Here's some food for thought: One-third of the world's food goes to waste every year. In the U.S., about 40 percent of our food gets thrown out. It's happening on the farm, at the grocery store and in our own homes.

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The Two-Way
6:52 pm
Fri September 20, 2013

Match Fixing: El Salvador Bans 14 Soccer Players For Life

El Salvador announced today that it was banning 14 soccer players from ever taking the field with its national team again.

The players are accused of fixing matches in four contests, including in a loss against the U.S. in 2010 and a 5-0 loss against Mexico in the 2011 Gold Cup.

The AP reports:

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The Two-Way
5:48 pm
Fri September 20, 2013

Document Sheds New Light On The Time The U.S. Almost Nuked Itself

An atomic cloud rises July 25, 1946 during the "Baker Day" blast at Bikini Island in the Pacific.
National Archives Getty Images

"One simple, dynamo-technology, low voltage switch stood between the United States and a major catastrophe."

That is the blunt 1969 assessment of Parker F. Jones, the then supervisor of the nuclear weapons safety department at Sandia National Laboratories, in a newly declassified document that sheds light on a 1961 accident in which the United States almost nuked North Carolina.

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It's All Politics
5:35 pm
Fri September 20, 2013

Not-So-Fond Memories From The Last Government Shutdowns

A sign hangs in the window of an information booth at the Lincoln Memorial in December 1995, announcing the temporary closure of the attraction due to the government shutdown.
Mark Wilson AP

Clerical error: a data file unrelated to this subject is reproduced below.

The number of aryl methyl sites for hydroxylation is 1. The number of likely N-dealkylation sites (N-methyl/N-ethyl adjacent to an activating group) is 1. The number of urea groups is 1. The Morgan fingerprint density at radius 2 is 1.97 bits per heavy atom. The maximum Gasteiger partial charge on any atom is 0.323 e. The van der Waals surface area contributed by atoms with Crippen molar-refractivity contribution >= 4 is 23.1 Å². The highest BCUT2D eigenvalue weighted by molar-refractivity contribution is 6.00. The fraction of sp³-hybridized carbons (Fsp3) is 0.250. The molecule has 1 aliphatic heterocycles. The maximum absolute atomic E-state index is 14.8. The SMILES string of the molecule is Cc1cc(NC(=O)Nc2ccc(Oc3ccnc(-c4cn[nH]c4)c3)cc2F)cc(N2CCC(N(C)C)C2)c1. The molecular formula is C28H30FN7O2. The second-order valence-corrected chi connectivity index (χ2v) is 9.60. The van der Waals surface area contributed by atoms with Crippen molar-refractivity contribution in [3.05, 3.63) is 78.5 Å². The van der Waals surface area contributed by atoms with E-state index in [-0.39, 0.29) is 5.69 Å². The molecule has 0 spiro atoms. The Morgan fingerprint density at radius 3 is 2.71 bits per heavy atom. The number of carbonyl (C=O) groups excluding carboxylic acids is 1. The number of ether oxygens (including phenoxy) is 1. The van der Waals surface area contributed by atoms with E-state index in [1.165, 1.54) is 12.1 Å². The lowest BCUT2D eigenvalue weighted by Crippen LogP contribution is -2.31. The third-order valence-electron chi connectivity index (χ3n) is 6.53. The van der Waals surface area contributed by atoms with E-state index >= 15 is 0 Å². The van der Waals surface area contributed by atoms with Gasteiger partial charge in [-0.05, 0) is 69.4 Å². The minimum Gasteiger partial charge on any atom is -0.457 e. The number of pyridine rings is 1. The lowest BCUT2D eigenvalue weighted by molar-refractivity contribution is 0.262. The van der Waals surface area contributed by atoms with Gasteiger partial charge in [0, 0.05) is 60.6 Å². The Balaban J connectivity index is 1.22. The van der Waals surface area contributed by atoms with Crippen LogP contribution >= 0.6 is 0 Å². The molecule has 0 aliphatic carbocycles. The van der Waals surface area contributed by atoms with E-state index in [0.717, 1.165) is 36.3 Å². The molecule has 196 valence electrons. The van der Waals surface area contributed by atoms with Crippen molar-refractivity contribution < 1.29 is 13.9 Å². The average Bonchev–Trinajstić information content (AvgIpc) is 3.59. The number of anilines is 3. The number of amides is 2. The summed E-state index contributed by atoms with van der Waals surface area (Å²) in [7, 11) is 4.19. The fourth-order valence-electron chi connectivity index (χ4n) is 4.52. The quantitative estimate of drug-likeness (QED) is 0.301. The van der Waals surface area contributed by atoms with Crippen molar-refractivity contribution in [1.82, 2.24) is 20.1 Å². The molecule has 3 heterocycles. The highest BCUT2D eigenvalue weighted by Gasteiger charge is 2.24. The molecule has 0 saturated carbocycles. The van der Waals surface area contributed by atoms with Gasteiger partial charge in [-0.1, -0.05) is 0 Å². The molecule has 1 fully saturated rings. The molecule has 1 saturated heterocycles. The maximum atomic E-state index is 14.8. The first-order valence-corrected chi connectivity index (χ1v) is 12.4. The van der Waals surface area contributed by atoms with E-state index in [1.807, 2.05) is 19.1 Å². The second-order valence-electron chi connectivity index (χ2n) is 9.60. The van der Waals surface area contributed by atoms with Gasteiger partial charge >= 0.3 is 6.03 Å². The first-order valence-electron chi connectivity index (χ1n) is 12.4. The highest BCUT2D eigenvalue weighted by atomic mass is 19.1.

Originally published on Fri September 20, 2013 6:38 pm

For those old enough to remember, the government shutdown skirmishing now underway in Washington brings back some not-so-fond memories of late 1995 and early 1996.

That's the last time a divided government, unable to settle its differences before the money from previous years' spending bills ran out, forced dozens of agencies to close. Some 800,000 federal workers were told to stay home and millions of Americans were shut out of everything from their national parks to small-business loans.

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Wait Wait...Don't Tell Me!
5:19 pm
Fri September 20, 2013

Not My Job: Comedian Jeff Garlin Gets Quizzed On The IgNobels

Peter Kramer Getty Images for TFF

Originally published on Sat September 21, 2013 9:36 am

Jeff Garlin is a Chicago-born comedian who became well-known playing Larry David's manager on Curb Your Enthusiasm. He's got a new sitcom on ABC called The Goldbergs and a new film, Dealin' with Idiots, which he wrote, directed and stars in.

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The Two-Way
4:55 pm
Fri September 20, 2013

BlackBerry To Slash Workforce Amid $1 Billion Loss

BlackBerry CEO Thorsten Heins officially unveils the Z10 smartphone in January.
Timothy A. Clary AFP/Getty Images

Originally published on Fri September 20, 2013 5:30 pm

BlackBerry on Friday issued an early earnings report accompanied by some bad news for its workers — a nearly $1 billion quarterly loss and a 40 percent layoff that amounts to about 4,500 employees.

The AP reports:

"The stock dropped 19 percent to $8.50 after reopening for trading. Shares had been halted pending the news.

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Politics
3:57 pm
Fri September 20, 2013

Week In Politics: The Affordable Care Act

Audie Cornish speaks with our regular political commentators E.J. Dionne of The Washington Post and Brookings Institution, and David Brooks of The New York Times. They discuss the House vote to defund the Affordable Care Act.

Shots - Health News
3:54 pm
Fri September 20, 2013

How Many Die From Medical Mistakes In U.S. Hospitals?

Sometimes the care that's supposed to help winds up hurting instead.
iStockphoto.com

Originally published on Tue September 24, 2013 7:58 am

It seems that every time researchers estimate how often a medical mistake contributes to a hospital patient's death, the numbers come out worse.

In 1999, the Institute of Medicine published the famous "To Err Is Human" report, which dropped a bombshell on the medical community by reporting that up to 98,000 people a year die because of mistakes in hospitals. The number was initially disputed, but is now widely accepted by doctors and hospital officials — and quoted ubiquitously in the media.